Joel Edgerton finds himself in the United States at a critical time — a time when the issue of race has returned with protests on the streets, unseen since the days of the civil rights marches of the 1960s.
The Australian actor has been watching the rising tension around him, thinking of the time when America was segregated by law; when white and black could not share a meal together, let alone love each other.
Edgerton is one of the stars of the new film Loving, the story of an interracial marriage between white man Richard Loving and his black wife Mildred.
The couple married in Washington DC in 1958, but when they returned to their home over the border in Virginia they were arrested and charged with violating the state’s Racial Integrity Act.
They were sentenced to a year in jail which was suspended on the condition that they leave Virginia and never return for 25 years.
‘A real challenge as an actor’
The film prompted Edgerton to think again about the whole issue of race.
“What’s really interesting is that we identify with what we look like on the outside — we all somewhere in our genealogy come from the same place and now we judge each other by the colour of our skin and treat each other differently,” he said.
Eventually the Lovings fought the case all the way to the Supreme Court, which delivered a landmark ruling in the couple’s favour in 1967.
It was a key case in breaking down the racial barriers in the US.
The film is a quiet meditation on race and love. It avoids the temptation to preach to the audience, instead, director and writer Jeff Nichols created a dignified film that explores a humanity that defies race.
Edgerton’s character, Richard, barely speaks in the film, challenging the actor to use his face and body movement to express what Richard could not say.
“Richard and Mildred were both interminably shy people, they were just placed in the middle of it because they got married and were thrown into prison for it and wanted to remain married rather than annul the marriage,” Edgerton said.
“Richard was so uninterested in having the media at his house, being photographed on the steps of the Supreme Court. I am a very verbal person … but to express things through other means than verbiage is a real challenge as an actor.”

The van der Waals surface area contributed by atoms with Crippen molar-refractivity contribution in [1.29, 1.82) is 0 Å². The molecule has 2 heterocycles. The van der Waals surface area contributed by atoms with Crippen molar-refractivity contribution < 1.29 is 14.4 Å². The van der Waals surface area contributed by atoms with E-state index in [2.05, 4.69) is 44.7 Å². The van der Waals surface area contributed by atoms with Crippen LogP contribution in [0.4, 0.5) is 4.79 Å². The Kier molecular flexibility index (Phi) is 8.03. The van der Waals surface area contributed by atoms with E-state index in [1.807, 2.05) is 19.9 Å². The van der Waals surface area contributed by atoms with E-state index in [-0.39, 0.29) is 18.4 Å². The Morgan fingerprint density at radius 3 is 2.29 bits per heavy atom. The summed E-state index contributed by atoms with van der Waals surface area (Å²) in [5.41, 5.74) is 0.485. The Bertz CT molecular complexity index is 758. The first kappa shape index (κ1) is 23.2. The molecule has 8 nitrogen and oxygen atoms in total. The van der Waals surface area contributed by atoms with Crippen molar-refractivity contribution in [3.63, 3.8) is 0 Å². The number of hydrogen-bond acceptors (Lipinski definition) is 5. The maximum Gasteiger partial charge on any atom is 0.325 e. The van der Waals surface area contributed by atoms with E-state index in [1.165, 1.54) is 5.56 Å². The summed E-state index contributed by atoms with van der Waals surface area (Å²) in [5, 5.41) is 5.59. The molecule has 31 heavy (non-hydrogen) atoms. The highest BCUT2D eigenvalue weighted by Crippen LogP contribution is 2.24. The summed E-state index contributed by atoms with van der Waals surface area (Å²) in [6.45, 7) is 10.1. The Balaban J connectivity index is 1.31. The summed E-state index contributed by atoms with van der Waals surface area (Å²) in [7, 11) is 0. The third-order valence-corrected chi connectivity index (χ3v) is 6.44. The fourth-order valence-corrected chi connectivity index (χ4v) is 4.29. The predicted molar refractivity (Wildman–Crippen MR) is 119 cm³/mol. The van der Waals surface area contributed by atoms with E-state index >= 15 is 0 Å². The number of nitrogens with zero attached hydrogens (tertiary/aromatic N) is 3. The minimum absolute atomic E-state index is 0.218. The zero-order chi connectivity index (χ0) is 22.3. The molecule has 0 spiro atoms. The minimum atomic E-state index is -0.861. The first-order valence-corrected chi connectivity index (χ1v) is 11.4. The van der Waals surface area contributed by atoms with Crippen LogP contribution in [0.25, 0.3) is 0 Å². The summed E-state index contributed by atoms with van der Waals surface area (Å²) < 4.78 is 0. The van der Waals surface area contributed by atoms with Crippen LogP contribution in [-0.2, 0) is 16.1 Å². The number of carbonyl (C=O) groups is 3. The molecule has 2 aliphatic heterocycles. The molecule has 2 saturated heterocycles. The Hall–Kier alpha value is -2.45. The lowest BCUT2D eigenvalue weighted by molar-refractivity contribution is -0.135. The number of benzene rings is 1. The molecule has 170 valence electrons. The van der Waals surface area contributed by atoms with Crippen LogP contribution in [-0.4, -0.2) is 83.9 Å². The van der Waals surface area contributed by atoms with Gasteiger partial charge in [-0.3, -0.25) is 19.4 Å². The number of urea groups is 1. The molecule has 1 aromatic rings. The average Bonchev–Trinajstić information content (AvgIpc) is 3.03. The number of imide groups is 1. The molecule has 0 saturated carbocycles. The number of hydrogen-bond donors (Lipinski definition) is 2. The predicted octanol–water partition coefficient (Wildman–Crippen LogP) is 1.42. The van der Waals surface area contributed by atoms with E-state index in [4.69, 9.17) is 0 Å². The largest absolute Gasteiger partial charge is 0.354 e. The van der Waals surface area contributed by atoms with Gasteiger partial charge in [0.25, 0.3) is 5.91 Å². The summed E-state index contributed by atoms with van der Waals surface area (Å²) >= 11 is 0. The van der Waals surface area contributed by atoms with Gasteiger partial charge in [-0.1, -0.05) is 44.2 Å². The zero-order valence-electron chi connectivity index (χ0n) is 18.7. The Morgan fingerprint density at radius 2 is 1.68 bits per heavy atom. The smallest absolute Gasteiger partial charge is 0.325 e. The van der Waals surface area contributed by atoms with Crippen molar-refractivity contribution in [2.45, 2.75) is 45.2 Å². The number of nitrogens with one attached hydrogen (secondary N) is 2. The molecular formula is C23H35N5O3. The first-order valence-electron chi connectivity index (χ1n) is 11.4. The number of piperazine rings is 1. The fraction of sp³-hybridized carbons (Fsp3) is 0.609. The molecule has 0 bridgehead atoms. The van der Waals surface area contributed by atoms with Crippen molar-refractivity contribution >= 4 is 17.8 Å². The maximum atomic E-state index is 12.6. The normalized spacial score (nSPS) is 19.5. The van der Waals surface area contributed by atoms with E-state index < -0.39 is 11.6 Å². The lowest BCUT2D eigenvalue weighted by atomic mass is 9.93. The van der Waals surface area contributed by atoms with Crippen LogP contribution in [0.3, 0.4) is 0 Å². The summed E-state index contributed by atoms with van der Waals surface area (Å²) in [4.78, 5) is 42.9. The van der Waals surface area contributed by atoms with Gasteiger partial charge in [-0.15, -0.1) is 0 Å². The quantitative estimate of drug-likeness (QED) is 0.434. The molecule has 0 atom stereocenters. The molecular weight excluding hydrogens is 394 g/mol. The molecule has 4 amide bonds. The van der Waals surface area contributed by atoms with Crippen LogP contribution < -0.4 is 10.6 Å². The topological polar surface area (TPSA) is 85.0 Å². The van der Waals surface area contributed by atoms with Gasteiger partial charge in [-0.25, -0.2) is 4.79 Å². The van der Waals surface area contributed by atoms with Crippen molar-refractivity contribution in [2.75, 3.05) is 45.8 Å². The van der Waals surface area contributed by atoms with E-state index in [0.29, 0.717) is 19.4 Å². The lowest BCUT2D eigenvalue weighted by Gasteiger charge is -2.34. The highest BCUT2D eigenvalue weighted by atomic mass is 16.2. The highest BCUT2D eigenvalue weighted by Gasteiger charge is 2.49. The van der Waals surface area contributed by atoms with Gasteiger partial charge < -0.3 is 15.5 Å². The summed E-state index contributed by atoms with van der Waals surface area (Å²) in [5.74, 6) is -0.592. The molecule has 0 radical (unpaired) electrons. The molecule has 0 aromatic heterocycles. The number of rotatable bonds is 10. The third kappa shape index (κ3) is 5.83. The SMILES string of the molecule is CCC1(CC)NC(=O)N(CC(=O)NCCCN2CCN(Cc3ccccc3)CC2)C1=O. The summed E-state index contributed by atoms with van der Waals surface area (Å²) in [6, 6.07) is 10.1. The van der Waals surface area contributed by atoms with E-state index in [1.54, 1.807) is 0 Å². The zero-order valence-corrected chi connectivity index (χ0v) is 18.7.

Committed to making a difference
The role has led Edgerton to look not just at the United States, but the history of his own country of Australia.
At various times in several states there were laws regulating marriage between black and white, and at times even having sex with an Aboriginal women was outlawed.
State government protectors of Aborigines wanted to avoid breeding so-called “half-caste” children, considered at the time to be the “worst of both races”.
In 1937, Commonwealth and State Aboriginal Authorities met in Canberra to solve the “half-caste problem”.
Edgerton said he was committed to making a difference in Australia. He works with the Hollows Foundation, which focuses on curing eye disease, not just among Indigenous Australians but also in other parts of the world.
“I’m here today hosting this Fred Hollows event which has a lot of resonance in terms of what I think is the discrepancy between education and health between white Australians and Indigenous Australians,” he said.
“I have talked a lot about the stolen generation in terms of the Loving story. One of Richard and Mabel’s big fears was about going to the Supreme Court; if they lost the case their three children may be deemed illegitimate and therefore taken away from them.”
Taking positive from a negative
Edgerton was nominated for a Golden Globe award for his portrayal of Richard Loving, and was considered unlucky not to have received an Academy Award nomination as well.
He is part of a golden age of Australian cinema, with actors, writers, directors and others in the industry carving out successful international careers.
“I like to speak about the work ethic of Australian people … I think people love working with us, we bring a lot of talent but we also bring a great attitude,” Edgerton said.
Edgerton’s career will keep him away from our shores as he has several projects in production. It means he will continue to live through a tumultuous time in American political life.
His role in Loving has given him a chance to peer into America’s past while he ponders his adopted home’s future.
“I’m very buoyed by the fact of taking positive from the negative. There’s an incredible show of support from the community in terms of the protests we are seeing … obviously there is foundation for fear and I think the media and politics and people in general have created a foundation of fear — we are all feeding it.
“The problem is it has become a generalised thing and now we have a situation where we are all broken up into groups. You’re a Muslim, you’re this and that … and that is one of the problems when it comes to racism.”
– Stan Grant is ABC’s Indigenous affairs editor